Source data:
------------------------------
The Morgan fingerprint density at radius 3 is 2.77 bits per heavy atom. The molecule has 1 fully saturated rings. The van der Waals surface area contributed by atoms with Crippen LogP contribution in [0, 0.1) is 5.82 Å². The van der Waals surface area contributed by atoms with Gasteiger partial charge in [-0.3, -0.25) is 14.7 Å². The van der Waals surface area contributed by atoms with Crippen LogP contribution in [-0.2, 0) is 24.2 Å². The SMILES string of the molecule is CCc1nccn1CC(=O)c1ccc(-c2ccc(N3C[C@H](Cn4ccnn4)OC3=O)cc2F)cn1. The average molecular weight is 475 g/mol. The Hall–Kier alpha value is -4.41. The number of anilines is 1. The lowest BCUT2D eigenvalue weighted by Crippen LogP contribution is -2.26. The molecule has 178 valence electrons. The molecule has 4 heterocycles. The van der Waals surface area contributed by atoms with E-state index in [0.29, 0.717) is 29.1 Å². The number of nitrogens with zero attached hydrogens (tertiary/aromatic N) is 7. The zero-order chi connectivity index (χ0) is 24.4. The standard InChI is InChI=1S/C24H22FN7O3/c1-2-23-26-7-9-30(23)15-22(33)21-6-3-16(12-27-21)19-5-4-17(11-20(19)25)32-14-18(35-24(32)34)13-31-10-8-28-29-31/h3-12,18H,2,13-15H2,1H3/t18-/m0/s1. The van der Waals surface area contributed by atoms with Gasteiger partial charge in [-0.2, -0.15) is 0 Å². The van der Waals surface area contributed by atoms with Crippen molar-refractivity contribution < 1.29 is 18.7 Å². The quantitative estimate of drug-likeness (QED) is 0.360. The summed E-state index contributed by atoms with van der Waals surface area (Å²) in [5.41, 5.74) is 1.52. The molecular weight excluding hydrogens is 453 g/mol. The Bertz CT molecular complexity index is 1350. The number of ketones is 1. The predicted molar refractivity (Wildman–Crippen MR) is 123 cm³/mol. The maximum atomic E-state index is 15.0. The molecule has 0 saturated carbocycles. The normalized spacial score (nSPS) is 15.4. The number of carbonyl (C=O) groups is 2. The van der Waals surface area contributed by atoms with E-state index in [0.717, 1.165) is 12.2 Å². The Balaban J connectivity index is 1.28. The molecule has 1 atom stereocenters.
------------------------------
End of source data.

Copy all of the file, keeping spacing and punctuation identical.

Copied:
The Morgan fingerprint density at radius 3 is 2.77 bits per heavy atom. The molecule has 1 fully saturated rings. The van der Waals surface area contributed by atoms with Crippen LogP contribution in [0, 0.1) is 5.82 Å². The van der Waals surface area contributed by atoms with Gasteiger partial charge in [-0.3, -0.25) is 14.7 Å². The van der Waals surface area contributed by atoms with Crippen LogP contribution in [-0.2, 0) is 24.2 Å². The SMILES string of the molecule is CCc1nccn1CC(=O)c1ccc(-c2ccc(N3C[C@H](Cn4ccnn4)OC3=O)cc2F)cn1. The average molecular weight is 475 g/mol. The Hall–Kier alpha value is -4.41. The number of anilines is 1. The lowest BCUT2D eigenvalue weighted by Crippen LogP contribution is -2.26. The molecule has 178 valence electrons. The molecule has 4 heterocycles. The van der Waals surface area contributed by atoms with E-state index in [0.29, 0.717) is 29.1 Å². The number of nitrogens with zero attached hydrogens (tertiary/aromatic N) is 7. The zero-order chi connectivity index (χ0) is 24.4. The standard InChI is InChI=1S/C24H22FN7O3/c1-2-23-26-7-9-30(23)15-22(33)21-6-3-16(12-27-21)19-5-4-17(11-20(19)25)32-14-18(35-24(32)34)13-31-10-8-28-29-31/h3-12,18H,2,13-15H2,1H3/t18-/m0/s1. The van der Waals surface area contributed by atoms with Gasteiger partial charge in [-0.2, -0.15) is 0 Å². The van der Waals surface area contributed by atoms with Crippen molar-refractivity contribution < 1.29 is 18.7 Å². The quantitative estimate of drug-likeness (QED) is 0.360. The summed E-state index contributed by atoms with van der Waals surface area (Å²) in [5.41, 5.74) is 1.52. The molecular weight excluding hydrogens is 453 g/mol. The Bertz CT molecular complexity index is 1350. The number of ketones is 1. The predicted molar refractivity (Wildman–Crippen MR) is 123 cm³/mol. The maximum atomic E-state index is 15.0. The molecule has 0 saturated carbocycles. The normalized spacial score (nSPS) is 15.4. The number of carbonyl (C=O) groups is 2. The van der Waals surface area contributed by atoms with E-state index in [0.717, 1.165) is 12.2 Å². The Balaban J connectivity index is 1.28. The molecule has 1 atom stereocenters.